Environmental lawyer Aurora (Noëlle Schönwald) has sought out refuge in Canada after her husband is mysteriously killed. She flees across the border from Columbia and then, after some additional information is explained about Aurora’s backstory, the film fast-forwards to the refugee’s contemporary lifestyle in Toronto. Despite finding new roots and separating herself from the past, recent sightings of her late husband around the city have Aurora second-guessing her identity.
Articles by Addison Wylie
Set in the early-2000s, I Like Movies alternates between the double life of 17-year-old Burlington native Lawrence Kweller (Isiah Lehtinen) as an outspoken high school senior and an obsessive film buff at his local video store, Sequels Video. Lawrence is an opinionated know-it-all under both roofs, but he feels more in his element at Sequels and is elated when they finally hire him on as an employee.
As much as I would love to compare David Cronenberg’s Crimes of the Future to his earlier horrors, I’m afraid I’m unqualified because I haven’t seen enough of that catalogue. However, I can see a contrast between the Canadian’s long-awaited return to filmmaking and his other recent dramatic work such as A History of Violence, Eastern Promises, and A Dangerous Method – all of which also star Viggo Mortensen. Crimes of the Future, a gruesome…
Just when you think disingenuous spiritual leaders have been satirized every which way, along comes Honk For Jesus. Save Your Soul. from filmmaking siblings Adamma and Adanne Ebo (the former wrote and directed, the latter produced). The Ebos offer an original perspective with their feature film debut and, despite the familiar material, the film stands as a really strong dark dramedy about redefining redemption.
As rude and unappealing Funny Pages can be, it’s a brutally honest and funny character study of a young artist who channels trauma and grief into his aspirations to be a successful cartoonist. A true tale of an unlikely opportunist.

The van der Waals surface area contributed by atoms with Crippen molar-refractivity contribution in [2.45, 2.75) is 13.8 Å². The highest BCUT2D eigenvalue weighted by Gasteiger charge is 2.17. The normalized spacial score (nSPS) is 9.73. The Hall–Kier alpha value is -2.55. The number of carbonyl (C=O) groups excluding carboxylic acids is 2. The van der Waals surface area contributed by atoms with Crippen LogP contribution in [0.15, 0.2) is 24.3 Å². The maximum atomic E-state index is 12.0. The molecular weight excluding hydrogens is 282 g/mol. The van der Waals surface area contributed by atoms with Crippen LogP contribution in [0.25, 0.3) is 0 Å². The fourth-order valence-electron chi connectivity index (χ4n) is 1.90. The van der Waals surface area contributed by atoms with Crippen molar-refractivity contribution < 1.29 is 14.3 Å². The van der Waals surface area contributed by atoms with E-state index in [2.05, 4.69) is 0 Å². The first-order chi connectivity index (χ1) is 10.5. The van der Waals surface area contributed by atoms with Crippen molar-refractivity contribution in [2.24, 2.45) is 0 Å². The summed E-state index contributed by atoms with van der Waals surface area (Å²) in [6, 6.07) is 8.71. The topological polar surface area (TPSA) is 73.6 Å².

The Good Boss offers a mannered approach to the self-destructive character study; separating it from similar company pitched in a much more frantic, anxiety-inducing tone (Nose to Tail, Uncut Gems).
If you listen closely, you can hear the faint mouth-sounds of lightsaber beams. It’s the sound of a Disney fan pretending they’re Obi-Wan Kenobi as they circle September 8 on their calendar – Disney+ Day. Along with festivities taking place globally across Disney Parks, Disney+ subscribers will be given sneak peeks of upcoming projects as well as early perks. Ranging from early access to blockbusters and newly released Disney productions, to re-released exclusives, to early…
I can’t remember that last time I wanted to grab the reigns of a movie as badly as I did while watching Sharp Stick, Lena Dunham’s return to directing self-written material since her acclaimed HBO series Girls. With this latest endeavour, Dunham is heading in a good direction with interesting and peculiar characters and then, two-thirds through the movie, Sharp Stick takes a hard turn into another character arc that seems like an unfair trade-off…
The Territory is a sobering reminder of the constant fear and danger Indigenous communities face day-by-day.
Orphan: First Kill, to an extent, pulls off its ambitious goal of being a prequel to a 13-year-old movie using the same leading actor.